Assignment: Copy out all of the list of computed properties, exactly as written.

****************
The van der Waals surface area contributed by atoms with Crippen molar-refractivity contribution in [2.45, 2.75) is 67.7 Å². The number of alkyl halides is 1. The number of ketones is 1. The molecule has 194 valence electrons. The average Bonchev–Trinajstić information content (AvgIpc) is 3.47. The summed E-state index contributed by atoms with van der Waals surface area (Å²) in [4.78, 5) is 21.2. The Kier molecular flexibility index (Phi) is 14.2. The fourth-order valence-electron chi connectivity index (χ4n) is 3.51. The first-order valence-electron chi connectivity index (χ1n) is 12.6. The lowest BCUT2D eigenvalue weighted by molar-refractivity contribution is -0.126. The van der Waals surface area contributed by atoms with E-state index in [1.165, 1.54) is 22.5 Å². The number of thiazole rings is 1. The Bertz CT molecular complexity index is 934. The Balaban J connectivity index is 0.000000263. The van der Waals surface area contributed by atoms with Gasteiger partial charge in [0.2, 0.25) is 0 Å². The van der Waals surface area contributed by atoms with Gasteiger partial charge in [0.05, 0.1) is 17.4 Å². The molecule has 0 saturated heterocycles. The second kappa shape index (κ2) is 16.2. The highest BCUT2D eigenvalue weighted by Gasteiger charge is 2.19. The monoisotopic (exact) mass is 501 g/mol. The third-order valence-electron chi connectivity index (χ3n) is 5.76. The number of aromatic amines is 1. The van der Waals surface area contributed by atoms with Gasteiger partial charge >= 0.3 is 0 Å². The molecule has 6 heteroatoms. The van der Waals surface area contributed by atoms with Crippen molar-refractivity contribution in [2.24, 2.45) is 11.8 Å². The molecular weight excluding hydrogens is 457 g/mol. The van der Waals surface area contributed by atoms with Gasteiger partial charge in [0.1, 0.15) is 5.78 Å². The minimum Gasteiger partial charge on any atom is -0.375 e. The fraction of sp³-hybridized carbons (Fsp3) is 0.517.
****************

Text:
The van der Waals surface area contributed by atoms with Crippen molar-refractivity contribution in [2.45, 2.75) is 67.7 Å². The number of alkyl halides is 1. The number of ketones is 1. The molecule has 194 valence electrons. The average Bonchev–Trinajstić information content (AvgIpc) is 3.47. The summed E-state index contributed by atoms with van der Waals surface area (Å²) in [4.78, 5) is 21.2. The Kier molecular flexibility index (Phi) is 14.2. The fourth-order valence-electron chi connectivity index (χ4n) is 3.51. The first-order valence-electron chi connectivity index (χ1n) is 12.6. The lowest BCUT2D eigenvalue weighted by molar-refractivity contribution is -0.126. The van der Waals surface area contributed by atoms with E-state index in [1.165, 1.54) is 22.5 Å². The number of thiazole rings is 1. The Bertz CT molecular complexity index is 934. The Balaban J connectivity index is 0.000000263. The van der Waals surface area contributed by atoms with Gasteiger partial charge in [0.2, 0.25) is 0 Å². The van der Waals surface area contributed by atoms with Gasteiger partial charge in [0.05, 0.1) is 17.4 Å². The molecule has 0 saturated heterocycles. The second kappa shape index (κ2) is 16.2. The highest BCUT2D eigenvalue weighted by Gasteiger charge is 2.19. The monoisotopic (exact) mass is 501 g/mol. The third-order valence-electron chi connectivity index (χ3n) is 5.76. The number of aromatic amines is 1. The van der Waals surface area contributed by atoms with Gasteiger partial charge >= 0.3 is 0 Å². The molecule has 6 heteroatoms. The van der Waals surface area contributed by atoms with Crippen molar-refractivity contribution in [2.24, 2.45) is 11.8 Å². The molecular weight excluding hydrogens is 457 g/mol. The van der Waals surface area contributed by atoms with Gasteiger partial charge in [0.1, 0.15) is 5.78 Å². The minimum Gasteiger partial charge on any atom is -0.375 e. The fraction of sp³-hybridized carbons (Fsp3) is 0.517.